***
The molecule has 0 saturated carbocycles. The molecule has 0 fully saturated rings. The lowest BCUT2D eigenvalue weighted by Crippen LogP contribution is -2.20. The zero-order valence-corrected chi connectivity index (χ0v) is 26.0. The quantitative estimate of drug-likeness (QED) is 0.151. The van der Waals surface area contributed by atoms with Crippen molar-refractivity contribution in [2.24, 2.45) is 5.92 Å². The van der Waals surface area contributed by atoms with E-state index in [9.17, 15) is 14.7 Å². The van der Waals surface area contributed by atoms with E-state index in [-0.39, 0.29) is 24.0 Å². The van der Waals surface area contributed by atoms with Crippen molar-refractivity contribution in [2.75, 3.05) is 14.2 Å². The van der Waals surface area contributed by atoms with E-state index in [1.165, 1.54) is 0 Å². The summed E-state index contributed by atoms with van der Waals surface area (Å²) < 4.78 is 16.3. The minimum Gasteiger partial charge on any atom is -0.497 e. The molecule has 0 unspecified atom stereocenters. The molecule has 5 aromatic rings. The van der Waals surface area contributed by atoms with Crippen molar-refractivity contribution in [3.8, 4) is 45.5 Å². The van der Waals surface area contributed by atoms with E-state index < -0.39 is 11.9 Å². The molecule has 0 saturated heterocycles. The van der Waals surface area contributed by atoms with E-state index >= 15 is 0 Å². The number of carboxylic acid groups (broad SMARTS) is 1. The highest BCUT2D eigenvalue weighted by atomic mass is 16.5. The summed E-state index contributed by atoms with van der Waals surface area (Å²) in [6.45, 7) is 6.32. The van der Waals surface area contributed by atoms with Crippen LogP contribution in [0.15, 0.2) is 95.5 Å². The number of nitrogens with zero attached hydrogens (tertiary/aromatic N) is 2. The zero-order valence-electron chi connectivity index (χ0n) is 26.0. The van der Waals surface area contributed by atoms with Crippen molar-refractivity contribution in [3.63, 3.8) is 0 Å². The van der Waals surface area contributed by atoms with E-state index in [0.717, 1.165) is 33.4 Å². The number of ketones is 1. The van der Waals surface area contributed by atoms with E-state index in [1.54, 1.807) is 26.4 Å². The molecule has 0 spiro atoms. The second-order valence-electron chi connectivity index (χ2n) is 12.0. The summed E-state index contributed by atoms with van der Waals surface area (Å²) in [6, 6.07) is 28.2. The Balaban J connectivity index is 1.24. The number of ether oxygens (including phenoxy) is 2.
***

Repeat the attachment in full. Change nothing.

The molecule has 0 saturated carbocycles. The molecule has 0 fully saturated rings. The lowest BCUT2D eigenvalue weighted by Crippen LogP contribution is -2.20. The zero-order valence-corrected chi connectivity index (χ0v) is 26.0. The quantitative estimate of drug-likeness (QED) is 0.151. The van der Waals surface area contributed by atoms with Crippen molar-refractivity contribution in [2.24, 2.45) is 5.92 Å². The van der Waals surface area contributed by atoms with E-state index in [9.17, 15) is 14.7 Å². The van der Waals surface area contributed by atoms with E-state index in [-0.39, 0.29) is 24.0 Å². The van der Waals surface area contributed by atoms with Crippen molar-refractivity contribution in [2.75, 3.05) is 14.2 Å². The van der Waals surface area contributed by atoms with E-state index in [1.165, 1.54) is 0 Å². The summed E-state index contributed by atoms with van der Waals surface area (Å²) < 4.78 is 16.3. The minimum Gasteiger partial charge on any atom is -0.497 e. The molecule has 0 unspecified atom stereocenters. The molecule has 5 aromatic rings. The van der Waals surface area contributed by atoms with Crippen molar-refractivity contribution in [3.8, 4) is 45.5 Å². The van der Waals surface area contributed by atoms with E-state index < -0.39 is 11.9 Å². The molecule has 0 saturated heterocycles. The van der Waals surface area contributed by atoms with E-state index >= 15 is 0 Å². The number of carboxylic acid groups (broad SMARTS) is 1. The highest BCUT2D eigenvalue weighted by atomic mass is 16.5. The summed E-state index contributed by atoms with van der Waals surface area (Å²) in [6.45, 7) is 6.32. The van der Waals surface area contributed by atoms with Crippen LogP contribution in [0.15, 0.2) is 95.5 Å². The number of nitrogens with zero attached hydrogens (tertiary/aromatic N) is 2. The zero-order valence-electron chi connectivity index (χ0n) is 26.0. The van der Waals surface area contributed by atoms with Crippen molar-refractivity contribution in [3.63, 3.8) is 0 Å². The van der Waals surface area contributed by atoms with E-state index in [0.717, 1.165) is 33.4 Å². The number of ketones is 1. The van der Waals surface area contributed by atoms with E-state index in [1.54, 1.807) is 26.4 Å². The molecule has 0 spiro atoms. The second-order valence-electron chi connectivity index (χ2n) is 12.0. The summed E-state index contributed by atoms with van der Waals surface area (Å²) in [6, 6.07) is 28.2. The Balaban J connectivity index is 1.24. The number of ether oxygens (including phenoxy) is 2.